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Articles by N Yagi
Total Records ( 2 ) for N Yagi
  M. L Siew , M. J Wallace , M. J Kitchen , R. A Lewis , A Fouras , A. B te Pas , N Yagi , K Uesugi , K. K. W Siu and S. B. Hooper
 

At birth, the initiation of pulmonary gas exchange is dependent on air entry into the lungs, and recent evidence indicates that pressures generated by inspiration may be involved. We have used simultaneous plethysmography and phase-contrast X-ray imaging to investigate the contribution of inspiration and expiratory braking maneuvers (EBMs) to lung aeration and the formation of a functional residual capacity (FRC) after birth. Near-term rabbit pups (n = 26) were delivered by cesarean section, placed in a water plethysmograph, and imaged during the initiation of spontaneous breathing. Breath-by-breath changes in lung gas volumes were measured using plethysmography and visualized using phase-contrast X-ray imaging. Pups rapidly (1–5 breaths) generate a FRC (16.2 ± 1.2 ml/kg) by inhaling a greater volume than they expire (by 2.9 ± 0.4 ml·kg–1·breath–1 over the first 5 breaths). As a result, 94.8 ± 1.4% of lung aeration occurred during inspiration over multiple breaths. The incidence of EBMs was rare early during lung aeration, with most (>80%) occurring after >80% of max FRC was achieved. Although EBMs were associated with an overall increase in FRC, 34.8 ± 5.3% of EBMs were associated with a decrease in FRC. We conclude that lung aeration is predominantly achieved by inspiratory efforts and that EBMs help to maintain FRC following its formation.

  M Yamaguchi , S Takemori , M Kimura , Y Tanishima , T Nakayoshi , S Kimura , T Ohno , N Yagi , J. F. Y Hoh and Y. Umazume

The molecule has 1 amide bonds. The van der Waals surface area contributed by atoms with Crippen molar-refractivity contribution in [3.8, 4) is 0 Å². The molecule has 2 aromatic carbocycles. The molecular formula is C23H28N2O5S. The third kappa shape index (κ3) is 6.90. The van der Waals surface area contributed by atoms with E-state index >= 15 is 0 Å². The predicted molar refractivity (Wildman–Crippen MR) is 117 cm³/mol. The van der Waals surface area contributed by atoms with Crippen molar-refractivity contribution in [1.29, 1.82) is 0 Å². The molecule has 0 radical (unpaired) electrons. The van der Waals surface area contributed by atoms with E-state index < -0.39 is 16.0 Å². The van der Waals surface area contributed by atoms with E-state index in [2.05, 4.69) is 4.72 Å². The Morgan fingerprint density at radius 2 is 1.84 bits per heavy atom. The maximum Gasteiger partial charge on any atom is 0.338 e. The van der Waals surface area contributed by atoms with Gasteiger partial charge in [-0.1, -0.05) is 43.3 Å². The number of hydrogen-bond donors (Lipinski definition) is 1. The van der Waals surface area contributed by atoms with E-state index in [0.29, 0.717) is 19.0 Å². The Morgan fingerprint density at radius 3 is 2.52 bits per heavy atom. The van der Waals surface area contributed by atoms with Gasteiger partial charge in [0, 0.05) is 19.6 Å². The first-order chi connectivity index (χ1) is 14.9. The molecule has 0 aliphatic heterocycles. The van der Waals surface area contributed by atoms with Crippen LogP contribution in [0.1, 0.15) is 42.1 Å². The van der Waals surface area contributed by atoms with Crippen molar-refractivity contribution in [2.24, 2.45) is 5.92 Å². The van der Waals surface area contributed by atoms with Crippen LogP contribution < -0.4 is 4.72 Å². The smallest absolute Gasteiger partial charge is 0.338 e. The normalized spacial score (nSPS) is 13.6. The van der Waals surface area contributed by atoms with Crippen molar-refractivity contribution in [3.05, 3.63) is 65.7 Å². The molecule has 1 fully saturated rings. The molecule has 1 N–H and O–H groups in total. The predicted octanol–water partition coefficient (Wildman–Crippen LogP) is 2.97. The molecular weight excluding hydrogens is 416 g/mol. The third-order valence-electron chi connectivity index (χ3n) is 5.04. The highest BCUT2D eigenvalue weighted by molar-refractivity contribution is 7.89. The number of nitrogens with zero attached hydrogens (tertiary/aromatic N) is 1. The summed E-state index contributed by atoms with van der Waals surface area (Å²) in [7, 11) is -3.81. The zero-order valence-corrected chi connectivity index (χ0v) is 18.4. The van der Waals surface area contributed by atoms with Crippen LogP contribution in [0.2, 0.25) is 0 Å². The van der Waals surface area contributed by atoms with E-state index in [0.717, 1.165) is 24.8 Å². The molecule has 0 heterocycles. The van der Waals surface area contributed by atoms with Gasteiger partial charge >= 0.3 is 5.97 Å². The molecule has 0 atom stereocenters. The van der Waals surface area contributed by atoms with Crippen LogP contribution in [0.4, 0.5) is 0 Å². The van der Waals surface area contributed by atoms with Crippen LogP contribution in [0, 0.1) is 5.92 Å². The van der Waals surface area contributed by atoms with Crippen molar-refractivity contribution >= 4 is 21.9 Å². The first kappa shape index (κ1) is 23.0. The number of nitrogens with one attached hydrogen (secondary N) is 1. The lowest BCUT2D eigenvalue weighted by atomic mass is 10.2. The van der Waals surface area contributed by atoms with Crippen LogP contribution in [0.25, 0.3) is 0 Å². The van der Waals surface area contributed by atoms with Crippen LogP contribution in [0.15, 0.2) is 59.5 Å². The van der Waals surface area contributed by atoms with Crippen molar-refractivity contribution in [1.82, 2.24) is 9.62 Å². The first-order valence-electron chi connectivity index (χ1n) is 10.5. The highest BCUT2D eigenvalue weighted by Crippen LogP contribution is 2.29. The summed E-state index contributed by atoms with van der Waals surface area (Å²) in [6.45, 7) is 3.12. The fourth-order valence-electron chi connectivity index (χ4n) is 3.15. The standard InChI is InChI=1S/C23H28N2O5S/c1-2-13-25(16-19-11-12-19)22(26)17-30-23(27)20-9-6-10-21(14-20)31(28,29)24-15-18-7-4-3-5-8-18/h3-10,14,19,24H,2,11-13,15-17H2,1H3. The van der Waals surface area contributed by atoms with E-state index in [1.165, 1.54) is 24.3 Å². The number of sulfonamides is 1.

To characterize the structure of jaw muscle fibres expressing masticatory (superfast) myosin, X-ray diffraction patterns of glycerinated fibres of dog masseter were compared with those of dog tibialis anterior in the relaxed state. Meridional reflections of masseter fibres were laterally broad, indicating that myosin filaments are staggered along the filament axis. Compared with tibialis anterior fibres, the peak of the first myosin layer line of masseter fibres was lower in intensity and shifted towards the meridian, while lattice spacings were larger at a similar sarcomere length. These suggest that the myosin heads of masticatory fibres are mobile, and tend to protrude from the filament shaft towards actin filaments. Lowering temperature or treating with N-phenylmaleimide shifted the peak of the first myosin layer line of tibialis anterior fibres towards the meridian and the resulting profile resembled that of masseter fibres. This suggests that the protruding mobile heads in the non-treated masticatory fibres are in the ATP-bound state. The increased population of weakly binding cross-bridges may contribute towards the high specific force of masticatory fibres during contraction. Electron micrographs confirmed the staggered alignment of thick filaments along the filament axis within sarcomeres of masticatory fibres, a feature that may confer efficient force development over a wide range of the sarcomere lengths.

 
 
 
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